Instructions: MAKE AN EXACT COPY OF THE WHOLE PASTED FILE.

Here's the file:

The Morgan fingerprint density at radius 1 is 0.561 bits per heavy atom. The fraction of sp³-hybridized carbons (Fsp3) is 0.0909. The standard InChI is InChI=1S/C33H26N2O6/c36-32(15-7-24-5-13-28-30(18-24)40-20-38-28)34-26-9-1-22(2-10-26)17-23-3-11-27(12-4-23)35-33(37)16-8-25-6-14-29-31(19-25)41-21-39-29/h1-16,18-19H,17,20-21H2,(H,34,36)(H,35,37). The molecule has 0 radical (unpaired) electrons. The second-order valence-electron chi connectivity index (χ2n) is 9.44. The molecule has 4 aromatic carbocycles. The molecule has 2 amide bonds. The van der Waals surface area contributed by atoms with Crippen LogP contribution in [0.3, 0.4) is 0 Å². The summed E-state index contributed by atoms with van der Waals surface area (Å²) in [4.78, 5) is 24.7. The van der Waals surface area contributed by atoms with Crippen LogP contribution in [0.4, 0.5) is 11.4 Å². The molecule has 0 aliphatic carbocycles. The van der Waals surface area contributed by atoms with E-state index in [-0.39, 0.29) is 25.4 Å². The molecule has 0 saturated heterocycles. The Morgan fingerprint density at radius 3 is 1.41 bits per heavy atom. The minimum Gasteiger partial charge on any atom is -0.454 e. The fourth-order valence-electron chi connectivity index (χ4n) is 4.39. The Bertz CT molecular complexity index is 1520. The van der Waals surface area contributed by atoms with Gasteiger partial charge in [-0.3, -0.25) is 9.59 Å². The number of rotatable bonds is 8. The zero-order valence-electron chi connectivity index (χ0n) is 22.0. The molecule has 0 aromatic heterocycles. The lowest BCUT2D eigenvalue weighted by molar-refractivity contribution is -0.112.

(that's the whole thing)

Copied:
The Morgan fingerprint density at radius 1 is 0.561 bits per heavy atom. The fraction of sp³-hybridized carbons (Fsp3) is 0.0909. The standard InChI is InChI=1S/C33H26N2O6/c36-32(15-7-24-5-13-28-30(18-24)40-20-38-28)34-26-9-1-22(2-10-26)17-23-3-11-27(12-4-23)35-33(37)16-8-25-6-14-29-31(19-25)41-21-39-29/h1-16,18-19H,17,20-21H2,(H,34,36)(H,35,37). The molecule has 0 radical (unpaired) electrons. The second-order valence-electron chi connectivity index (χ2n) is 9.44. The molecule has 4 aromatic carbocycles. The molecule has 2 amide bonds. The van der Waals surface area contributed by atoms with Crippen LogP contribution in [0.3, 0.4) is 0 Å². The summed E-state index contributed by atoms with van der Waals surface area (Å²) in [4.78, 5) is 24.7. The van der Waals surface area contributed by atoms with Crippen LogP contribution in [0.4, 0.5) is 11.4 Å². The molecule has 0 aliphatic carbocycles. The van der Waals surface area contributed by atoms with E-state index in [-0.39, 0.29) is 25.4 Å². The molecule has 0 saturated heterocycles. The Morgan fingerprint density at radius 3 is 1.41 bits per heavy atom. The minimum Gasteiger partial charge on any atom is -0.454 e. The fourth-order valence-electron chi connectivity index (χ4n) is 4.39. The Bertz CT molecular complexity index is 1520. The van der Waals surface area contributed by atoms with Gasteiger partial charge in [-0.3, -0.25) is 9.59 Å². The number of rotatable bonds is 8. The zero-order valence-electron chi connectivity index (χ0n) is 22.0. The molecule has 0 aromatic heterocycles. The lowest BCUT2D eigenvalue weighted by molar-refractivity contribution is -0.112.